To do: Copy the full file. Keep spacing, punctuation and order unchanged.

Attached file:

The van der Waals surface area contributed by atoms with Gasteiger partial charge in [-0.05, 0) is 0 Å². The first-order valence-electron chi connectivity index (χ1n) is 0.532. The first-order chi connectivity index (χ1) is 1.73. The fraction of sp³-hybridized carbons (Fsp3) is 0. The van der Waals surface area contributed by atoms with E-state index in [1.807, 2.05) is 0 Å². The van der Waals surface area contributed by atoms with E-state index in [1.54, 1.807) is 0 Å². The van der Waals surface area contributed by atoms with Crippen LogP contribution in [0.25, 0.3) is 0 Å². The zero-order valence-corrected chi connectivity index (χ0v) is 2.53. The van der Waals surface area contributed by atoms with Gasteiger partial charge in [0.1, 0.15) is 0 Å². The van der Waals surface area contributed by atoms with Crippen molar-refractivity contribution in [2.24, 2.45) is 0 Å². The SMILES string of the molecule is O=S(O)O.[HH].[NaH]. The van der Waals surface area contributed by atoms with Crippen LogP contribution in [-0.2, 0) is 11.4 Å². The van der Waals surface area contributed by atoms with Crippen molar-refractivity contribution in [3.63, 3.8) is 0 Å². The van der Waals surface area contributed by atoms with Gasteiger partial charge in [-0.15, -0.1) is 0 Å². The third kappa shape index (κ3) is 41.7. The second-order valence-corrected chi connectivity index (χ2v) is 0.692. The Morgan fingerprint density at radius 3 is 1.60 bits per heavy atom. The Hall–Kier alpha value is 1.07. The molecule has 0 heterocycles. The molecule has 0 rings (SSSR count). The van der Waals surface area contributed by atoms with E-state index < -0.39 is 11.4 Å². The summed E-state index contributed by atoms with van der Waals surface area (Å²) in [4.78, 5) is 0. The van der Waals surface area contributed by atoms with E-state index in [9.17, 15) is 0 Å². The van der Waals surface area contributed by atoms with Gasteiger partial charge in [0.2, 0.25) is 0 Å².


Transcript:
The van der Waals surface area contributed by atoms with Gasteiger partial charge in [-0.05, 0) is 0 Å². The first-order valence-electron chi connectivity index (χ1n) is 0.532. The first-order chi connectivity index (χ1) is 1.73. The fraction of sp³-hybridized carbons (Fsp3) is 0. The van der Waals surface area contributed by atoms with E-state index in [1.807, 2.05) is 0 Å². The van der Waals surface area contributed by atoms with E-state index in [1.54, 1.807) is 0 Å². The van der Waals surface area contributed by atoms with Crippen LogP contribution in [0.25, 0.3) is 0 Å². The zero-order valence-corrected chi connectivity index (χ0v) is 2.53. The van der Waals surface area contributed by atoms with Gasteiger partial charge in [0.1, 0.15) is 0 Å². The van der Waals surface area contributed by atoms with Crippen molar-refractivity contribution in [2.24, 2.45) is 0 Å². The SMILES string of the molecule is O=S(O)O.[HH].[NaH]. The van der Waals surface area contributed by atoms with Crippen LogP contribution in [-0.2, 0) is 11.4 Å². The van der Waals surface area contributed by atoms with Crippen molar-refractivity contribution in [3.63, 3.8) is 0 Å². The van der Waals surface area contributed by atoms with Gasteiger partial charge in [-0.15, -0.1) is 0 Å². The third kappa shape index (κ3) is 41.7. The second-order valence-corrected chi connectivity index (χ2v) is 0.692. The Morgan fingerprint density at radius 3 is 1.60 bits per heavy atom. The Hall–Kier alpha value is 1.07. The molecule has 0 heterocycles. The molecule has 0 rings (SSSR count). The van der Waals surface area contributed by atoms with E-state index < -0.39 is 11.4 Å². The summed E-state index contributed by atoms with van der Waals surface area (Å²) in [4.78, 5) is 0. The van der Waals surface area contributed by atoms with E-state index in [9.17, 15) is 0 Å². The van der Waals surface area contributed by atoms with Gasteiger partial charge in [0.2, 0.25) is 0 Å².